It’s Just Menstruation: Why We Need to Normalise Conversation Around Periods

Her Health
6 min read
Hindi Female

I was thirteen when I got my period. I distinctly remember I woke up in the morning, went to the toilet and then sat in my garden. I don’t remember feeling physically different from the night before. But I felt weighed down. Like I had lost something or bid goodbye to a friend I would never see again. My mom called me inside and gave me fresh underwear with a sanitary pad stuck to it. I didn’t go to school that day.

This was around 2001—Stayfree was the main player in the period market. Back then it offered only one size, and the extent of luxury was a silky smooth top layer. There were no wings, the length wasn’t considerable and the thickness of the pad felt like you had a baby’s diaper in between your legs. This was an expensive pad that was reserved for outdoor activities like going to school or visiting places. Then there was Carefee, the ‘ghar ka’ pad which had a cotton top layer, was not as absorbent, made a sound akin to paper when you walked and left you more prone to staining and chafing.


Blood flow, Odour and Information

Menstruation and heavy periods.

(Photo: iStock)

I don’t know how mom figured out I had started menstruating. She said that she saw blood stains in the toilet bowl. I have no memory of blood, either on my clothes or in the toilet. After setting me up with the pad, she gave me four instructions: one, always mark the start date on a calendar; two, check the pad at regular intervals and change if too bloody; three, let her know if I had aches and cramps; four, don’t tell anyone I got my period.

Thankfully, I wasn’t told to keep away from pickles but I also wasn’t given the sex education talk. Luckily, I had received some rudimentary lessons at school so I knew that now I could have babies if I wasn’t careful. But studying in an all-girl’s convent school, with high walls, hawk eyed nuns and ‘moral science’ classes (yes that was a subject) had conditioned me against the idea of pre-marital sex, let alone babies out of wedlock.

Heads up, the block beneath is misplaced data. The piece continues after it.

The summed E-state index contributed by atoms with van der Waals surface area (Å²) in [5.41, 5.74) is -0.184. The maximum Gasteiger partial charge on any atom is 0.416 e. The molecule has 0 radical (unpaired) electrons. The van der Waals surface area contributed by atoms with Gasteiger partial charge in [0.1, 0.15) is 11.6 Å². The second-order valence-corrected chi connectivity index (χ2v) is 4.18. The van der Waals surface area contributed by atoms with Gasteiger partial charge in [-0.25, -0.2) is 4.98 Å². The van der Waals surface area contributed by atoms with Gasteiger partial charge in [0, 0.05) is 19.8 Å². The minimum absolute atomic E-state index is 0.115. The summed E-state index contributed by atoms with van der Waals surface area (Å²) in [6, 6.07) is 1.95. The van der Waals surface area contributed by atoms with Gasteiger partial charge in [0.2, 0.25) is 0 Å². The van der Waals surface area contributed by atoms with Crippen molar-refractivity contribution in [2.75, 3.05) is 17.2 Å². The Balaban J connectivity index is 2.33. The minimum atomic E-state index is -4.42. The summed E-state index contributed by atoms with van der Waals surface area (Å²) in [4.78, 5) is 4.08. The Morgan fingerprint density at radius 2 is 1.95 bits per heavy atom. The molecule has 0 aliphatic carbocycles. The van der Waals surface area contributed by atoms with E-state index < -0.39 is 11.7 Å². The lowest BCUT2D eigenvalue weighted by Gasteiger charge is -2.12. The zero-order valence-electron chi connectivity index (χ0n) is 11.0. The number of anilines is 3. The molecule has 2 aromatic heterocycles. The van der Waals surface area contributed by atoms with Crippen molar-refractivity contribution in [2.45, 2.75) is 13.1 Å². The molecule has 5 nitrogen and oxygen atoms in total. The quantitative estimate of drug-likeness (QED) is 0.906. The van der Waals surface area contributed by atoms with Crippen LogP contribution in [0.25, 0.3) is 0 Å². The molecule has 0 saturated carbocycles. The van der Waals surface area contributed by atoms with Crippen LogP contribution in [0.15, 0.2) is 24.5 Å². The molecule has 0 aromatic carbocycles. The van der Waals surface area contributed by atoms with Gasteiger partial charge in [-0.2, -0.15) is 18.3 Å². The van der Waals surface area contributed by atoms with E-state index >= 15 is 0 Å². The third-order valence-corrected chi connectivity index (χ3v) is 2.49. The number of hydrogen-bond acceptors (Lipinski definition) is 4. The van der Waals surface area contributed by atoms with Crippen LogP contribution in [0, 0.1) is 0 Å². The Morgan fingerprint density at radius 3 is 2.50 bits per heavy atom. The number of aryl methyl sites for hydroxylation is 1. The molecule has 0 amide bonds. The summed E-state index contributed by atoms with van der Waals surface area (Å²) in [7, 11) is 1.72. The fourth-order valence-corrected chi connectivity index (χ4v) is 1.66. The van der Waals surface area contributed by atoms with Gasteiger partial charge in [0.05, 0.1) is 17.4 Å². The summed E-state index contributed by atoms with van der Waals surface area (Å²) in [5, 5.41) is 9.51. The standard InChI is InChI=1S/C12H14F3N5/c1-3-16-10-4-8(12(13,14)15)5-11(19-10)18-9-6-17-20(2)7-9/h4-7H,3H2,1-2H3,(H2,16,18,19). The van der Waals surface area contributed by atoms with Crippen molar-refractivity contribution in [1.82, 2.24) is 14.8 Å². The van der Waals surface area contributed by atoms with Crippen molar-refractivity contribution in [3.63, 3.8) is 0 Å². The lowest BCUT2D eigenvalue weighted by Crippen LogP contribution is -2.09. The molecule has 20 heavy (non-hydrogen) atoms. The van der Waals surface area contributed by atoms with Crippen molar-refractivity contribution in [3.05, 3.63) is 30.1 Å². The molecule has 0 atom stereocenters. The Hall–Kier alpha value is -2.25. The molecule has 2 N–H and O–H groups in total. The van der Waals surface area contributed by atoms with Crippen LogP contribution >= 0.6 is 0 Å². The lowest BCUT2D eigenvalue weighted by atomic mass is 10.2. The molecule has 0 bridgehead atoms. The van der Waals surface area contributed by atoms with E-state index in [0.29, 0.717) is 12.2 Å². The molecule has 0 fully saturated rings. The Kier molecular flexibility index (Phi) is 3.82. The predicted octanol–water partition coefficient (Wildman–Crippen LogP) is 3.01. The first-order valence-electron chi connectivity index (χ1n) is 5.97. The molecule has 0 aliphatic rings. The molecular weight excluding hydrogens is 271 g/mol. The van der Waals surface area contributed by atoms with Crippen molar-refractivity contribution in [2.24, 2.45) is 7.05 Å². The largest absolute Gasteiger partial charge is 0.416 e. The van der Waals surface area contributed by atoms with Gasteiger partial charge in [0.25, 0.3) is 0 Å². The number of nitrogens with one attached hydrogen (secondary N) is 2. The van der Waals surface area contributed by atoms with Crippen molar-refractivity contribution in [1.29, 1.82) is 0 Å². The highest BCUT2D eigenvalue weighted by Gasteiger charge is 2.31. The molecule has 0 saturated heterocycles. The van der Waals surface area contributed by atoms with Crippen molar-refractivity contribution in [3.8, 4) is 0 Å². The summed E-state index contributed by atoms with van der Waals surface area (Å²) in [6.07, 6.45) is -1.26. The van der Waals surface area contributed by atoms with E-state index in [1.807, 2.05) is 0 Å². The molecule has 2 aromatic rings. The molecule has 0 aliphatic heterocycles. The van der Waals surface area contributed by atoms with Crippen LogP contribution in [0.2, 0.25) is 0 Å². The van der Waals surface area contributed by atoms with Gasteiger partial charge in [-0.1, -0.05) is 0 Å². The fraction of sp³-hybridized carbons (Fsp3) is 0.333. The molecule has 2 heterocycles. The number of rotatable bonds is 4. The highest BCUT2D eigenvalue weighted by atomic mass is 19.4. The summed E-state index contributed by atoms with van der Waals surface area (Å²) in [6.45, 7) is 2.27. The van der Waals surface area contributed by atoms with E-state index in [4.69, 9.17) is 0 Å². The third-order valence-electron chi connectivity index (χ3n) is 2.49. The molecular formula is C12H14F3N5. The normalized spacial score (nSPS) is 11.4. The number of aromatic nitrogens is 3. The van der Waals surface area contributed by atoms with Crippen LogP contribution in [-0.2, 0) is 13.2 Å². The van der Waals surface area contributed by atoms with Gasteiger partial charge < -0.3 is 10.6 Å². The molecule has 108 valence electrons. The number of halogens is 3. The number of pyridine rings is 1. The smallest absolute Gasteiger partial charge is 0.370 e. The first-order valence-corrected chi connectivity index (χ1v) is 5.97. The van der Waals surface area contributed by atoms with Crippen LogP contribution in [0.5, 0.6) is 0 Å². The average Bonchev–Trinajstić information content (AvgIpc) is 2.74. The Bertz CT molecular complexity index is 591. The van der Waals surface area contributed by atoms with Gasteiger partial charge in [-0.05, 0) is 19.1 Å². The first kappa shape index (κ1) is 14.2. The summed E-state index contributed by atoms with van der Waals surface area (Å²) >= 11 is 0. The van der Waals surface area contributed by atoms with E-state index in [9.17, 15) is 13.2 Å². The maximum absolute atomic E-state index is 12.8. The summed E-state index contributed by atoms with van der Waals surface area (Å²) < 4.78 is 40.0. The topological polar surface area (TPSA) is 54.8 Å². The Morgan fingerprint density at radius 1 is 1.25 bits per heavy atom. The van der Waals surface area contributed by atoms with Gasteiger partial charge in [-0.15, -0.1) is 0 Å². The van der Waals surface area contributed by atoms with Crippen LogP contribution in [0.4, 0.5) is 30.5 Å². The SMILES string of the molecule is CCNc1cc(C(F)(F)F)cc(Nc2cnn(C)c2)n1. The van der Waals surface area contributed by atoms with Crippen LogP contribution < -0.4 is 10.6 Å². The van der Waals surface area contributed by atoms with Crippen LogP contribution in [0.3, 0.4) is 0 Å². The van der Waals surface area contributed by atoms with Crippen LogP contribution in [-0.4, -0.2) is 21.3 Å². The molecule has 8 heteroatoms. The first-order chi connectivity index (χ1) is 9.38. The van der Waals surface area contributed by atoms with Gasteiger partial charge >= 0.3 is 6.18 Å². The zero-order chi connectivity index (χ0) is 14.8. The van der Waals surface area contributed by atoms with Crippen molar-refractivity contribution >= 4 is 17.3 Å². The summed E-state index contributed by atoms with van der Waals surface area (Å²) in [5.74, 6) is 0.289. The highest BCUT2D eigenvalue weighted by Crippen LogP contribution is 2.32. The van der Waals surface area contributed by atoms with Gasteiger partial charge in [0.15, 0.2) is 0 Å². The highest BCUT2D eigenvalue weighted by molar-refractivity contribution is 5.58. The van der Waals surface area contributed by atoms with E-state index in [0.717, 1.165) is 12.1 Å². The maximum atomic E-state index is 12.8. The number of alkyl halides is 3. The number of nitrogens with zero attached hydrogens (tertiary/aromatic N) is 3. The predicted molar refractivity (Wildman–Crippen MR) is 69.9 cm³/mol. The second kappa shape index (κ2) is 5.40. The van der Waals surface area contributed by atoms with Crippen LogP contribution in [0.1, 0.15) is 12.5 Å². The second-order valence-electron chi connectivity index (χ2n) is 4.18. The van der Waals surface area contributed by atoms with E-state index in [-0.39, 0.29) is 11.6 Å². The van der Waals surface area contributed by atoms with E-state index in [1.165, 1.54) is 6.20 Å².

What mum didn’t explain was what counted as ‘too bloody’ and how often to change. So for a while I asked her to inspect my pad, lest I discarded one that could go for a few more hours. She also didn’t tell me that when period blood was exposed to air, it emitted an odour. If I look online now, the gamut of information around periods boggles my mind. For example, I didn’t know that ‘freebleeding’ is a thing.

I wonder if ignorance was indeed bliss. Because I didn’t have a lot of information available as a young teenager, my stance towards my period was neutral—something that happened every month but didn’t make me special.

Period leave? 

Feminine hygiene products in India.

(Photo: iStock) 

As a young teenager I dreaded my periods, particularly the ‘second day’, not because they were physiologically problematic but I couldn’t get any respite from staining my white school uniform. Every woman has at some point in her life asked a friend or a colleague to check her dress for stains. My classmates and I would lift our skirts before sitting down and we wore two sets of underwear and cycling shorts—as many barriers as possible between the period blood and our virginal white skirts. But staining was inevitable. And there was no way you could be caught with a red blot on your skirt. So we would ask the school admin to lend us a spare skirt to change into. Sometimes we would turn our skirts around so the stained bit was in front; then rub white chalk on it to lighten the red and then pin the pleats in a way that hid the stain. This was too much work so I started calling in sick during day two.

My class teacher saw a pattern and remarked, ‘are your periods really that problematic?’ Can you imagine anyone now questioning your period-related absences when the conversation has turned to the legitimacy of period leave? Mum said that I should change once during lunch break to avoid staining and skipping school.